English (EN)

Course usage information

EN-ESS   English Master's EssayCredits: None   

Term Offered: All Terms

Course Type(s): None

A revision and development of a graduate paper researched and written in a previous semester. Typical length 20-25 pages. Only for students in the Literature or Rhetoric and Writing Concentrations who are not writing a thesis. This is a pass/fail course.

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EN-500   Critical TheoryCredits: 3   

Term Offered: Spring Term

Course Type(s): EN.4, EN.RW

Introduction to a variety of critical approaches to literature. Theories will be applied to texts: poetry, fiction, and drama, and the interpretation developed from these theories will be considered.

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EN-502   Seminar in Literary ResearchCredits: 3   

Term Offered: All Terms

Course Type(s): None

Methods and materials for composing and presenting graduate research centered upon selected texts chosen by the instructor; bibliography, reference resources, critical analysis, and evaluation of sources; techniques, forms and formats for research projects and papers.

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EN-509   Middle English LiteratureCredits: 3   

Term Offered: Fall Term

Course Type(s): EN.1, EN.LT

Study of selected works from the twelfth through the fifteenth centuries in the context of contemporary cultural and literary developments.

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EN-511   The English RenaissanceCredits: 3   

Term Offered: All Terms

Course Type(s): EN.1, EN.LT

Intensive study of the major genres and authors of English literature from 1550-1660, the age of Spenser, Johnson and Milton. Lyric and epic poetry, drama, prose fiction, and the essay are represented.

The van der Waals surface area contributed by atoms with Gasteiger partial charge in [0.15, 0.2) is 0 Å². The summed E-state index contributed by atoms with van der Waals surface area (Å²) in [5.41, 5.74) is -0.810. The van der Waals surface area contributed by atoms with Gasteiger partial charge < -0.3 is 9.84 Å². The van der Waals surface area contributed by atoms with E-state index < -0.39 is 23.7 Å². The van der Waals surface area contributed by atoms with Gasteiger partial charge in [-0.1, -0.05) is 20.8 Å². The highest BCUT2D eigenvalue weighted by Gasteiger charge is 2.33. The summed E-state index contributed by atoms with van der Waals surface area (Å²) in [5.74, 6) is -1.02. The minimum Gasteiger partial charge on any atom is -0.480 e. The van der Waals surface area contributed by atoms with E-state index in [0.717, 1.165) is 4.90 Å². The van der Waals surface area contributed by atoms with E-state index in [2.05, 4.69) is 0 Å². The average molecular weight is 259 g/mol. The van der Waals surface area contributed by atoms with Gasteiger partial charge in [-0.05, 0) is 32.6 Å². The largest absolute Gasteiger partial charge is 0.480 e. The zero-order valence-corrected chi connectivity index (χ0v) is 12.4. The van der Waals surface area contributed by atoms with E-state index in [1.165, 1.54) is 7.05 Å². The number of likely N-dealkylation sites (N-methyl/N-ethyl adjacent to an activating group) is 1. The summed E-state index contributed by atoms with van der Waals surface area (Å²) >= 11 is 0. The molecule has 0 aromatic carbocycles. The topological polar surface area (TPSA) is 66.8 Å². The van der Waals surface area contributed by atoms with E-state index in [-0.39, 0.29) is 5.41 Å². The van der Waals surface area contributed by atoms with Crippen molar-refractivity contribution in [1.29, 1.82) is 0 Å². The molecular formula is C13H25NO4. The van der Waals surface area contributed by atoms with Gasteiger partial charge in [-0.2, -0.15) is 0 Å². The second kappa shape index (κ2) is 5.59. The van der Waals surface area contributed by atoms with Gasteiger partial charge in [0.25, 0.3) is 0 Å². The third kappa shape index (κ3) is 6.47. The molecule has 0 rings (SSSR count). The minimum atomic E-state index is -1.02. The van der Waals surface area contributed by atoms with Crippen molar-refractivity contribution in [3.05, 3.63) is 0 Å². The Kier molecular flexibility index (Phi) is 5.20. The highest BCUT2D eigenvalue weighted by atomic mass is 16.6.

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EN-513   Shakespeare, His Contemporaries and Renaissance SocietyCredits: 3   

Term Offered: All Terms

Course Type(s): EN.1, EN.LT

Study of selected Shakespeare plays along with works by Marlowe, Webster and others in order to place Shakespeare's achievement within aesthetic, critical and historical contexts.

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EN-525   Eighteenth Century British LiteratureCredits: 3   

Term Offered: Spring Term

Course Type(s): EN.1, EN.LT

Intensive study of selected works of prose, poetry, and drama, which represent the Ages of Dryden, Pope, Johnson, and Hume.

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EN-528   Foundations of World LiteratureCredits: 3   

Term Offered: Spring Term

Course Type(s): EN.3, EN.LT

The oral and written traditions of the foundation of the non-Western world: Africa, the African Diaspora, Asia and the Middle East.

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EN-530   Topics in Contemporary World LiteratureCredits: 3   

Term Offered: All Terms

Course Type(s): EN.3, EN.LT

Examines contemporary literary texts from one or more areas of the world outside the U.S. and Britain, along with relevant theories and criticism. Topics and areas of focus vary by semester.

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EN-533   Topics in (Im)migration LiteratureCredits: 3   

Term Offered: All Terms

Course Type(s): EN.3, EN.LT

Examines literature written by first- or second- generation immigrants about the experiences of forced or voluntary emigration and immigration. Close readings will be placed in historical context and supplemented with discussion of relevant critical and theoretical scholarship. Topics and areas of focus vary by semester.

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EN-535   The Novel in EnglishCredits: 3   

Term Offered: Fall Term

Course Type(s): EN.2, EN.LT

The development of long prose fiction from the eighteenth century to the present with consideration of criticism that defines the novel as a genre.

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EN-537   British RomanticismCredits: 3